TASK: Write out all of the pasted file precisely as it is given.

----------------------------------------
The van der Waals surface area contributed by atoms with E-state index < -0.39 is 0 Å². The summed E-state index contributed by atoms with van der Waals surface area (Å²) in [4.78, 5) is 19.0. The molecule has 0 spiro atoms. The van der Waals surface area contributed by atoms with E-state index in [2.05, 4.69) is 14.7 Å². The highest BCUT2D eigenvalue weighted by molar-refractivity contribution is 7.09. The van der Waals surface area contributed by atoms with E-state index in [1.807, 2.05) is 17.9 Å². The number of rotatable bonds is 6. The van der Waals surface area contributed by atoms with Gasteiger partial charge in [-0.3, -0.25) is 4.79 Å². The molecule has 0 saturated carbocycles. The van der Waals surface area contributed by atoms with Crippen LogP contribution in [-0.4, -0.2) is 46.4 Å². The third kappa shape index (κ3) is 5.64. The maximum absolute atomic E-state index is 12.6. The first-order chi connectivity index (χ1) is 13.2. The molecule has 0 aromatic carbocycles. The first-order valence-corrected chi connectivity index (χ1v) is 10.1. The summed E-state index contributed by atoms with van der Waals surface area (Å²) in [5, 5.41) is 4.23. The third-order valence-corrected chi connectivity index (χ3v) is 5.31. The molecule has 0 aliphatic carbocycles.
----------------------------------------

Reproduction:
The van der Waals surface area contributed by atoms with E-state index < -0.39 is 0 Å². The summed E-state index contributed by atoms with van der Waals surface area (Å²) in [4.78, 5) is 19.0. The molecule has 0 spiro atoms. The van der Waals surface area contributed by atoms with E-state index in [2.05, 4.69) is 14.7 Å². The highest BCUT2D eigenvalue weighted by molar-refractivity contribution is 7.09. The van der Waals surface area contributed by atoms with E-state index in [1.807, 2.05) is 17.9 Å². The number of rotatable bonds is 6. The van der Waals surface area contributed by atoms with Gasteiger partial charge in [-0.3, -0.25) is 4.79 Å². The molecule has 0 saturated carbocycles. The van der Waals surface area contributed by atoms with Crippen LogP contribution in [-0.4, -0.2) is 46.4 Å². The third kappa shape index (κ3) is 5.64. The maximum absolute atomic E-state index is 12.6. The first-order chi connectivity index (χ1) is 13.2. The molecule has 0 aromatic carbocycles. The first-order valence-corrected chi connectivity index (χ1v) is 10.1. The summed E-state index contributed by atoms with van der Waals surface area (Å²) in [5, 5.41) is 4.23. The third-order valence-corrected chi connectivity index (χ3v) is 5.31. The molecule has 0 aliphatic carbocycles.